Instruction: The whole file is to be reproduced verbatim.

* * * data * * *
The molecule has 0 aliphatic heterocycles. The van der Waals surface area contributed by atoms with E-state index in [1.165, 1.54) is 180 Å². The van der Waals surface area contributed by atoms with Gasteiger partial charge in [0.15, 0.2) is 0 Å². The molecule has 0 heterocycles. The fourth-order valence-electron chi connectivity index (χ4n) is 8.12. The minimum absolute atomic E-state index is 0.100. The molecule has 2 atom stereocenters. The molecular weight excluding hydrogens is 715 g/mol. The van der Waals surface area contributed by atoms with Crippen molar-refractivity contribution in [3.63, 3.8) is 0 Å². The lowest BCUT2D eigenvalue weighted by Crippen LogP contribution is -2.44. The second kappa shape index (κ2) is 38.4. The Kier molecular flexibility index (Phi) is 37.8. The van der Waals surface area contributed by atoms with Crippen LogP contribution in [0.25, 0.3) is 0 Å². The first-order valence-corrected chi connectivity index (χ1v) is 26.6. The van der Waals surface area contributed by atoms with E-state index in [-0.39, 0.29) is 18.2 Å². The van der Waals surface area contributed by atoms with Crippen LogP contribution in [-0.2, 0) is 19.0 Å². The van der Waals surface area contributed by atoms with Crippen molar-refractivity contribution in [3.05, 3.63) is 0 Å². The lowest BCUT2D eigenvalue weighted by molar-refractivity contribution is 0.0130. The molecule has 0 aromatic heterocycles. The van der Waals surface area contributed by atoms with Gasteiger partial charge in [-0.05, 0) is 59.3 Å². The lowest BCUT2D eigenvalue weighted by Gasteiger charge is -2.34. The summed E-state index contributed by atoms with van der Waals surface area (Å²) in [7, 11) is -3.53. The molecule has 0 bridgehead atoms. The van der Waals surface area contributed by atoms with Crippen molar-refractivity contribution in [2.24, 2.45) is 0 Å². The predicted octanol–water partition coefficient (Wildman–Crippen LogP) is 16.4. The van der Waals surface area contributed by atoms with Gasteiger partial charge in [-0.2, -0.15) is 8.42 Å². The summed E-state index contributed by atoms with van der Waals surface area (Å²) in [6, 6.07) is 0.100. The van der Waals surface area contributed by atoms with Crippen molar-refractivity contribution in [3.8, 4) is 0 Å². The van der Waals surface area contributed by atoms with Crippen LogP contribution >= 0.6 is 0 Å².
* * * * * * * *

The molecule has 0 aliphatic heterocycles. The van der Waals surface area contributed by atoms with E-state index in [1.165, 1.54) is 180 Å². The van der Waals surface area contributed by atoms with Gasteiger partial charge in [0.15, 0.2) is 0 Å². The molecule has 0 heterocycles. The fourth-order valence-electron chi connectivity index (χ4n) is 8.12. The minimum absolute atomic E-state index is 0.100. The molecule has 2 atom stereocenters. The molecular weight excluding hydrogens is 715 g/mol. The van der Waals surface area contributed by atoms with Crippen molar-refractivity contribution in [3.63, 3.8) is 0 Å². The lowest BCUT2D eigenvalue weighted by Crippen LogP contribution is -2.44. The second kappa shape index (κ2) is 38.4. The Kier molecular flexibility index (Phi) is 37.8. The van der Waals surface area contributed by atoms with Crippen LogP contribution in [0.25, 0.3) is 0 Å². The first-order valence-corrected chi connectivity index (χ1v) is 26.6. The van der Waals surface area contributed by atoms with E-state index in [-0.39, 0.29) is 18.2 Å². The van der Waals surface area contributed by atoms with Crippen LogP contribution in [-0.2, 0) is 19.0 Å². The van der Waals surface area contributed by atoms with Crippen molar-refractivity contribution in [3.05, 3.63) is 0 Å². The lowest BCUT2D eigenvalue weighted by molar-refractivity contribution is 0.0130. The molecule has 0 aromatic heterocycles. The van der Waals surface area contributed by atoms with Gasteiger partial charge in [-0.05, 0) is 59.3 Å². The lowest BCUT2D eigenvalue weighted by Gasteiger charge is -2.34. The summed E-state index contributed by atoms with van der Waals surface area (Å²) in [7, 11) is -3.53. The molecule has 0 bridgehead atoms. The van der Waals surface area contributed by atoms with Crippen molar-refractivity contribution in [2.24, 2.45) is 0 Å². The predicted octanol–water partition coefficient (Wildman–Crippen LogP) is 16.4. The van der Waals surface area contributed by atoms with Gasteiger partial charge in [-0.2, -0.15) is 8.42 Å². The summed E-state index contributed by atoms with van der Waals surface area (Å²) in [6, 6.07) is 0.100. The van der Waals surface area contributed by atoms with Crippen molar-refractivity contribution in [3.8, 4) is 0 Å². The van der Waals surface area contributed by atoms with Crippen LogP contribution >= 0.6 is 0 Å².